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When Michigan's Zach Johnson or Miami University's Nate Parseghian and Peris Edwards take the field tomorrow, it will be special.
In more ways than one.
Johnson, a redshirt freshman from Morenci High in Morenci, Mich., is on the Wolverines' kickoff, punt, and punt return units. Parseghian, a senior from Sylvania, is the RedHawks' kicker, and Edwards is a Rogers High grad and sophomore on Miami's kickoff and punt teams.
All three will try to make an impact on special teams during tomorrow's Michigan-Miami (Ohio) game at the Big House, and with many of their family and friends watching.
For Parseghian and Edwards, it's a homecoming of sorts. In Johnson's case, it's like all of Morenci is wearing that Wolverines No. 19 jersey with him.
"Doing what he's doing is really great for our community," said Kyle Griffith, superintendent for Morenci Area Schools, where just 250 students attend the high school.
It was Griffith who helped Johnson catch on with UM's program. The two met in Griffith's office when Johnson was a sophomore, and the young football player sitting across from Griffith said he wanted to go to UM and play football one day.
Griffith contacted then-Wolverines offensive coordinator Mike DeBord, and Johnson attended UM summer camps and eventually went on a recruiting visit there.
A 4.0 student in high school, Johnson told then-head coach Lloyd Carr when they finally met that he wanted to go into architecture and engineering. Johnson was later offered an opportunity to walk on UM's team as a defensive back and awarded an academic scholarship.
"No one offered me an athletic scholarship, but other schools were offering academic scholarships [and opportunities to walk on]," Johnson recalled. "Once Michigan gave me a spot, that was it."
Griffith said that Johnson is the first to play NCAA Div. I football from Morenci in at least 50 years. He said Johnson returned to Morenci last spring wearing his UM Capital One Bowl jersey and spoke to students.
"His No. 1 message was that he wouldn't be here if not for academics," Griffith said.
Griffith said his eyes welled up with tears last week when Johnson, playing his first game for the Wolverines, made a tackle on a kickoff.
UM's current coach, Rich Rodriguez, who himself was a walk-on at West Virginia, admires Johnson's work.
"Zach, for one, is a good athlete, but he's also got a great attitude," Rodriguez said. "He's involved in most of the special teams. He's a tough guy. We're proud of him. He comes to play every day."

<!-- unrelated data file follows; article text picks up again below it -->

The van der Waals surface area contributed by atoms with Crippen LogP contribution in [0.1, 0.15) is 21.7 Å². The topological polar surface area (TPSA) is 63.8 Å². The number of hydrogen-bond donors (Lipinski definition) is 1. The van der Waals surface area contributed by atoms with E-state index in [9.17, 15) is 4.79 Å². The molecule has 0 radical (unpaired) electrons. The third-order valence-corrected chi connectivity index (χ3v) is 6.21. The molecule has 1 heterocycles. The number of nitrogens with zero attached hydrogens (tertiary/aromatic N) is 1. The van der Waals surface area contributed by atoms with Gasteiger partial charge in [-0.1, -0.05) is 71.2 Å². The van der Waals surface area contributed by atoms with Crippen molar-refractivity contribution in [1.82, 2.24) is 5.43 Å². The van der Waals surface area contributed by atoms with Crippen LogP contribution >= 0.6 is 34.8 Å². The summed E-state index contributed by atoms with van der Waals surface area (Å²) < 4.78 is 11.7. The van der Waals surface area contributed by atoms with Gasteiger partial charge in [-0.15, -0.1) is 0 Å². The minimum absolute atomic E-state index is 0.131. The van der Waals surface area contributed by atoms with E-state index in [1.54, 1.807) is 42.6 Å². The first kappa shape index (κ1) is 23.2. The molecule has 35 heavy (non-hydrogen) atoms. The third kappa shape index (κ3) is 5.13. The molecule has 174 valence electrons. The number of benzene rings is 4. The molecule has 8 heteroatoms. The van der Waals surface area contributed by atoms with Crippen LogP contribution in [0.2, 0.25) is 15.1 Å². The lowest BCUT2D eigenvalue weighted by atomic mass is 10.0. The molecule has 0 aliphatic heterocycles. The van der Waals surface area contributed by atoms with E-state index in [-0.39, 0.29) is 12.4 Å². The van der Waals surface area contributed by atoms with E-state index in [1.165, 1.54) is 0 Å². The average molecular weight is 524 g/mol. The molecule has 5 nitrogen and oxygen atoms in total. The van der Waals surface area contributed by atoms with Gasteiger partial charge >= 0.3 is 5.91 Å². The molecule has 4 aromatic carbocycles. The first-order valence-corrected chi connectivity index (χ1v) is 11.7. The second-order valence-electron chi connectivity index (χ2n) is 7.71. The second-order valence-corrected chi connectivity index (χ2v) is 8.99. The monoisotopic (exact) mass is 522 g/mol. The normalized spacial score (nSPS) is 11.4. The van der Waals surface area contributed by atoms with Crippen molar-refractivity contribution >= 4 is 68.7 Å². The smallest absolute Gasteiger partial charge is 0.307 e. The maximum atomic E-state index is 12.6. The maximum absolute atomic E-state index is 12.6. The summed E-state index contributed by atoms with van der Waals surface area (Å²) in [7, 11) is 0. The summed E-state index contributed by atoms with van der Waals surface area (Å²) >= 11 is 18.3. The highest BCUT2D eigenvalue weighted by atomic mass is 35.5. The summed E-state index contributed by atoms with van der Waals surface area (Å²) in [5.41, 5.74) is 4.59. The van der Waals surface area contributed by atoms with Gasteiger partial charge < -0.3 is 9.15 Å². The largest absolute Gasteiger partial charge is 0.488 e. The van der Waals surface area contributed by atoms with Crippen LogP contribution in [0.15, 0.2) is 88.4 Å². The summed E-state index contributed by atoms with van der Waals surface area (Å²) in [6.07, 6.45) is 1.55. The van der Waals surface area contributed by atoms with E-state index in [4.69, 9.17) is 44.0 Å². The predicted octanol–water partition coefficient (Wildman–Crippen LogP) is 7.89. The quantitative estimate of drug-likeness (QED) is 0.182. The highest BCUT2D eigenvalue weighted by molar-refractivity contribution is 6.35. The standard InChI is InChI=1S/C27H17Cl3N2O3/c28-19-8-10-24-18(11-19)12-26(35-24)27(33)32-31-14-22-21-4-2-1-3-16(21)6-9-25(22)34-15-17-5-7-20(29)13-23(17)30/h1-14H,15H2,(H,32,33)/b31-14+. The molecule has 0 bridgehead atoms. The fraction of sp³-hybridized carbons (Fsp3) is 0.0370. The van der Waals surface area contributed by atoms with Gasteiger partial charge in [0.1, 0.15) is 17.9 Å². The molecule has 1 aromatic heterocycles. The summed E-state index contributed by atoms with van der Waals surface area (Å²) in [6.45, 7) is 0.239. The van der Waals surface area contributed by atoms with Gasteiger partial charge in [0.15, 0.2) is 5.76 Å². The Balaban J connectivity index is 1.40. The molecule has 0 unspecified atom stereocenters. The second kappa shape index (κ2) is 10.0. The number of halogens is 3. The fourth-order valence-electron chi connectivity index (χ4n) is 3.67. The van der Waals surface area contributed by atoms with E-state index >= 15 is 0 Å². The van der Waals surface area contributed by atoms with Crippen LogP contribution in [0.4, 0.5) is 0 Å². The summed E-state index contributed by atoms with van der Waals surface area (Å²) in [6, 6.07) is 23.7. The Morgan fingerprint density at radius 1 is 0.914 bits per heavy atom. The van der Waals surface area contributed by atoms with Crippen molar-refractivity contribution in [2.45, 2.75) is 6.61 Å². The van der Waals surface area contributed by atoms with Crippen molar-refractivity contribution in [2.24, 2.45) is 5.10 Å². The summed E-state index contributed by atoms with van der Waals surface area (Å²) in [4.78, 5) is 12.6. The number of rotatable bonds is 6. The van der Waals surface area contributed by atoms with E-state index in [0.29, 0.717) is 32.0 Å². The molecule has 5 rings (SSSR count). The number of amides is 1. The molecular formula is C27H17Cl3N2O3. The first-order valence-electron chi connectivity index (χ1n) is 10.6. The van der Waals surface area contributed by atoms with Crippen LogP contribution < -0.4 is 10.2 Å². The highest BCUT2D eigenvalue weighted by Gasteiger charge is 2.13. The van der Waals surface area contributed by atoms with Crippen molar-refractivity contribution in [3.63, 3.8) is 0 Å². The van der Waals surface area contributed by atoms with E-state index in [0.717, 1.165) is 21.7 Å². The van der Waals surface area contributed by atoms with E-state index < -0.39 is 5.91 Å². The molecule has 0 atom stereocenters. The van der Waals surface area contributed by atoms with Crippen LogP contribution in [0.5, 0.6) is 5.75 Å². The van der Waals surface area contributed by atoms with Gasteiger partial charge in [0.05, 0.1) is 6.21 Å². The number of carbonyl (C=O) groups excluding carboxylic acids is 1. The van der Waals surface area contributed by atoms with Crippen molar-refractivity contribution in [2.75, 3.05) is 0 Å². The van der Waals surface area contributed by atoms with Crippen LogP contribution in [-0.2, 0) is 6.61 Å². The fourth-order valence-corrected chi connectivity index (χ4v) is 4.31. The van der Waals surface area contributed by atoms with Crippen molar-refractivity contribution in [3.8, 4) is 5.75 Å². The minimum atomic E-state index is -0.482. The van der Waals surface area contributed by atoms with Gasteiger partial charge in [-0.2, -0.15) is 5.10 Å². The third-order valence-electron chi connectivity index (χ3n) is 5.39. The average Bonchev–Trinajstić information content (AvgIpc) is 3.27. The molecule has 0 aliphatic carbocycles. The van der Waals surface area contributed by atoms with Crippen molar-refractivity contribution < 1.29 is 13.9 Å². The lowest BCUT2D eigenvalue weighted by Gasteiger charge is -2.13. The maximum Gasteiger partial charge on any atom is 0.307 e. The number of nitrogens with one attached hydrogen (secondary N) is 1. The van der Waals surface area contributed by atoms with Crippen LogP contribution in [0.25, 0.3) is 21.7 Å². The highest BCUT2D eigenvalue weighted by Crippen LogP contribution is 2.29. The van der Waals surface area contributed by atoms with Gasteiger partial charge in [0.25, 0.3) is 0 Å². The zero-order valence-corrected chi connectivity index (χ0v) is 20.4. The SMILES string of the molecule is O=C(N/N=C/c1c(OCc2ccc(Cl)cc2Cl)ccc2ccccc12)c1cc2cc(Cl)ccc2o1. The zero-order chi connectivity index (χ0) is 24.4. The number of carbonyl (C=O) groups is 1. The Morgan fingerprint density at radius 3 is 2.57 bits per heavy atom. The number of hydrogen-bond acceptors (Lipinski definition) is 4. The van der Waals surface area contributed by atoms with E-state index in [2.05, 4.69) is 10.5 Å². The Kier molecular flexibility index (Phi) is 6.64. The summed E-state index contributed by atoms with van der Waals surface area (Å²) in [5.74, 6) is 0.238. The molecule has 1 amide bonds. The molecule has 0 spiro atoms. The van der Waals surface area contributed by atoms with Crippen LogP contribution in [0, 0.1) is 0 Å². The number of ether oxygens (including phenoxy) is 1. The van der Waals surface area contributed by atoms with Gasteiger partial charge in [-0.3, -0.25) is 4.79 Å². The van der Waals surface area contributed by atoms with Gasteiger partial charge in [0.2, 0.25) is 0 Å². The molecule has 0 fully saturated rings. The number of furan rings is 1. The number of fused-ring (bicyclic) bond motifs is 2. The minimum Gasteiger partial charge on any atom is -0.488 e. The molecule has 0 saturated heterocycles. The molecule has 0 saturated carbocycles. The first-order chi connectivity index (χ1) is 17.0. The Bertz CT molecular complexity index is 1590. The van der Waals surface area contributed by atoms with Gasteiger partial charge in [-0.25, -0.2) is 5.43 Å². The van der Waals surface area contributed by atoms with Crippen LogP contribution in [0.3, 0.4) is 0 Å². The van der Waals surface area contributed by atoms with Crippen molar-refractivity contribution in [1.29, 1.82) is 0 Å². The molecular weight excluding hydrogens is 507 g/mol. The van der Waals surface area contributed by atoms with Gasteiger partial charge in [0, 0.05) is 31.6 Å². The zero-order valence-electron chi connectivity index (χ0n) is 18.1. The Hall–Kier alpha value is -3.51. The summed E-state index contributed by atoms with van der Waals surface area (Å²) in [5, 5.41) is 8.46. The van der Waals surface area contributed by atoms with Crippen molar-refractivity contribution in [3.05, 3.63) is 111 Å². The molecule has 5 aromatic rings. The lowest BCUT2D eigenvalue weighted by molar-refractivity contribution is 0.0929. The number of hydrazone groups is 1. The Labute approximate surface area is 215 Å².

Local family and friends will have at least two more chances to see Parseghian and Edwards play in person at a venue near them, as the RedHawks have games at Bowling Green and Toledo this season.
Those scheduled dates have not lessened the demand for tickets placed on the two, perhaps because of the lure of UM, its history, and its rather large stadium.
Edwards, who had one tackle last week, said he was "scrambling" to find tickets for 25 to 30 relatives and friends for tomorrow's contest.
"I'm very excited because I've never played that close to my family in college," Edwards said. "I'm looking forward to the experience, but the game shouldn't be any different than any other game."
Shoulder surgery caused Edwards to miss all of spring practice and a hamstring injury during fall camp further buried him at safety. He said he is watching extra film and otherwise working to gain playing time on defense, but in the meantime is happy to contribute on special teams.
Parseghian, a three-year letter-winner at St. John's, drilled two field goals in a loss to Vanderbilt last week. The great-grandnephew of former Miami and Notre Dame coach Ara Parseghian entered this season a perfect 24 of 24 in career PATs and 15 of 23 in field goals.
Parseghian has been to the Big House to see both Notre Dame and Ohio State play UM, and was there in 2004 when Miami lost 43-10. He said about 15 family members and friends are angling for tickets to watch him play against a team he rooted against while growing up.
"Michigan broke my heart as a Notre Dame fan and as a Miami fan," said Parseghian, whose brother Jared kicked for the RedHawks against the Wolverines in '04. "When I was younger, I might've said 'oh, I don't like Michigan' or something like that, but now I have a lot of respect for Michigan."
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